Jacqueline Kennedy attended the opening of the Whitney Museum of American Art in 1966. Jack Manning/The New York Times

Whither the Whitney? Yes, it’s got a swell building designed by Renzo Piano under way in the meatpacking district, to be finished in 2015. But what about its structure at 75th and Madison, where Jacqueline Kennedy attended the ribbon-cutting in 1966? Ornery and menacing, it may be New York’s most bellicose work of architecture.

The artist, heiress and collector Gertrude Vanderbilt Whitney established the Whitney Museum of American Art in 1931 in back of her studio in some row houses at 10-14 West Eighth Street. In the 1950s the Whitney jumped to a small structure behind the Museum of Modern Art. In 1961 the museum enlarged its board — to include, for instance, Mrs. Kennedy — and began seeking a site for a larger building.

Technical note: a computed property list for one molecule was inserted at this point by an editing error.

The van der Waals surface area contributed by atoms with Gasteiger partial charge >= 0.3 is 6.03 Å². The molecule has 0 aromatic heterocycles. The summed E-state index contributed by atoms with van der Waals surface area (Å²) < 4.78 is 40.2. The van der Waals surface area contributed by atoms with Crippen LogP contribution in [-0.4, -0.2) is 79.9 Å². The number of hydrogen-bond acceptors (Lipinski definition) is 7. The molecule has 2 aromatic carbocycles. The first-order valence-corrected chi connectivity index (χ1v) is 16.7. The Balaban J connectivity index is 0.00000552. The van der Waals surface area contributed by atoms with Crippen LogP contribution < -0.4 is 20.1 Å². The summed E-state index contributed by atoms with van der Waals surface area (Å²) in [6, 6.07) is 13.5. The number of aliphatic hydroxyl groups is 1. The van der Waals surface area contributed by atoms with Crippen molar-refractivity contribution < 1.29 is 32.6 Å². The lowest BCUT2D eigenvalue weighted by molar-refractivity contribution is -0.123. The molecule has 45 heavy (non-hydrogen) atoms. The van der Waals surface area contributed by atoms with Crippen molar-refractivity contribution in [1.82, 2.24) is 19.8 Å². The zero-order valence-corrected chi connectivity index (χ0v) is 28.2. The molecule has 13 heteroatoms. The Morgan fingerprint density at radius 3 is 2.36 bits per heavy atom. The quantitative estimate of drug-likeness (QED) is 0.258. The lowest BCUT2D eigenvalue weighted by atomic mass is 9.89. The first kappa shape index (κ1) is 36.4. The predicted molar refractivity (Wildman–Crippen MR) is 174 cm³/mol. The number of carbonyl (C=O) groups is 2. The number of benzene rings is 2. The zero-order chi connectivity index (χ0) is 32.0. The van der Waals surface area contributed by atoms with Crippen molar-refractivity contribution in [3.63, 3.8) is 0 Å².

The board found just the spot at the southeast corner of Madison and 75th Street, which was owned by the developer and art collector Ian Woodner. He had cleared it of a lovely little group of houses, including a brick-and-brownstone Queen Anne, an Edwardian limestone and a demure neo-Federal. Mr. Woodner, who had intended to erect an apartment house, agreed to sell the property to the Whitney.

The board, despite a mission to encourage American art, hired the architect Marcel Breuer, who was Hungarian-born and Bauhaus-trained, to design a building


Christopher Gray
New York Times